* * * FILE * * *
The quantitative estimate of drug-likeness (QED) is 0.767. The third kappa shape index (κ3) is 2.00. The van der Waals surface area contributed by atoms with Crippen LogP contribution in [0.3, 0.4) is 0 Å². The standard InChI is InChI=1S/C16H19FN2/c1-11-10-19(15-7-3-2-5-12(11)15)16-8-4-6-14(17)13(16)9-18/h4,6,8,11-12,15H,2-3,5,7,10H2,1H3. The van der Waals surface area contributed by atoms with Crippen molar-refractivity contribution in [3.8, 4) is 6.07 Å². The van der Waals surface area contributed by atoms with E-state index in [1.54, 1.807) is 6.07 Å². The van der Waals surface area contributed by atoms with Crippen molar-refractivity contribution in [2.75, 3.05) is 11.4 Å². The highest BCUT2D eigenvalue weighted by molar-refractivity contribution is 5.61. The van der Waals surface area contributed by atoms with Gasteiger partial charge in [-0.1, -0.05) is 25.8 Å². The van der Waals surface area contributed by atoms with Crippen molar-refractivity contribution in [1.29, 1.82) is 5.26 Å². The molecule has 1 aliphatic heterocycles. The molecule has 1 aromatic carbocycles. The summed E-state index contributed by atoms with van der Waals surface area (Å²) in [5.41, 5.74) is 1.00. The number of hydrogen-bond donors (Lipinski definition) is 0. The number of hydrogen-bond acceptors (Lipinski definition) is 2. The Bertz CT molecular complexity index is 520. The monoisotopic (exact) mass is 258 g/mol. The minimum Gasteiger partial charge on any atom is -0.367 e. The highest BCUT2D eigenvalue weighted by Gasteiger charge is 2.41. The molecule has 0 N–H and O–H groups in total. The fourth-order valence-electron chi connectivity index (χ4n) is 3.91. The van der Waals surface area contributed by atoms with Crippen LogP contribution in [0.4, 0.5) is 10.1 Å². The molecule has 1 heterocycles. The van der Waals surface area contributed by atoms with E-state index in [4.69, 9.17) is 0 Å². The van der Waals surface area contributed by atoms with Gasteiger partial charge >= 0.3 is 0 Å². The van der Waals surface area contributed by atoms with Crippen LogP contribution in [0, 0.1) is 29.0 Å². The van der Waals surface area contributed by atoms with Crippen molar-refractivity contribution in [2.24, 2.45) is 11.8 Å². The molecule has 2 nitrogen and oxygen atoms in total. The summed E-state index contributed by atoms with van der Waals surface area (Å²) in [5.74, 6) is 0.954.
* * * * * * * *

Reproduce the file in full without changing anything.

The quantitative estimate of drug-likeness (QED) is 0.767. The third kappa shape index (κ3) is 2.00. The van der Waals surface area contributed by atoms with Crippen LogP contribution in [0.3, 0.4) is 0 Å². The standard InChI is InChI=1S/C16H19FN2/c1-11-10-19(15-7-3-2-5-12(11)15)16-8-4-6-14(17)13(16)9-18/h4,6,8,11-12,15H,2-3,5,7,10H2,1H3. The van der Waals surface area contributed by atoms with Crippen molar-refractivity contribution in [3.8, 4) is 6.07 Å². The van der Waals surface area contributed by atoms with E-state index in [1.54, 1.807) is 6.07 Å². The van der Waals surface area contributed by atoms with Crippen molar-refractivity contribution in [2.75, 3.05) is 11.4 Å². The highest BCUT2D eigenvalue weighted by molar-refractivity contribution is 5.61. The van der Waals surface area contributed by atoms with Gasteiger partial charge in [-0.1, -0.05) is 25.8 Å². The van der Waals surface area contributed by atoms with Crippen molar-refractivity contribution in [1.29, 1.82) is 5.26 Å². The molecule has 1 aliphatic heterocycles. The molecule has 1 aromatic carbocycles. The summed E-state index contributed by atoms with van der Waals surface area (Å²) in [5.41, 5.74) is 1.00. The number of hydrogen-bond donors (Lipinski definition) is 0. The number of hydrogen-bond acceptors (Lipinski definition) is 2. The Bertz CT molecular complexity index is 520. The monoisotopic (exact) mass is 258 g/mol. The minimum Gasteiger partial charge on any atom is -0.367 e. The highest BCUT2D eigenvalue weighted by Gasteiger charge is 2.41. The molecule has 0 N–H and O–H groups in total. The fourth-order valence-electron chi connectivity index (χ4n) is 3.91. The van der Waals surface area contributed by atoms with Crippen LogP contribution in [0.4, 0.5) is 10.1 Å². The molecule has 1 heterocycles. The van der Waals surface area contributed by atoms with E-state index in [4.69, 9.17) is 0 Å². The van der Waals surface area contributed by atoms with Gasteiger partial charge >= 0.3 is 0 Å². The van der Waals surface area contributed by atoms with Crippen LogP contribution in [0, 0.1) is 29.0 Å². The van der Waals surface area contributed by atoms with Crippen molar-refractivity contribution in [2.24, 2.45) is 11.8 Å². The molecule has 2 nitrogen and oxygen atoms in total. The summed E-state index contributed by atoms with van der Waals surface area (Å²) in [5.74, 6) is 0.954.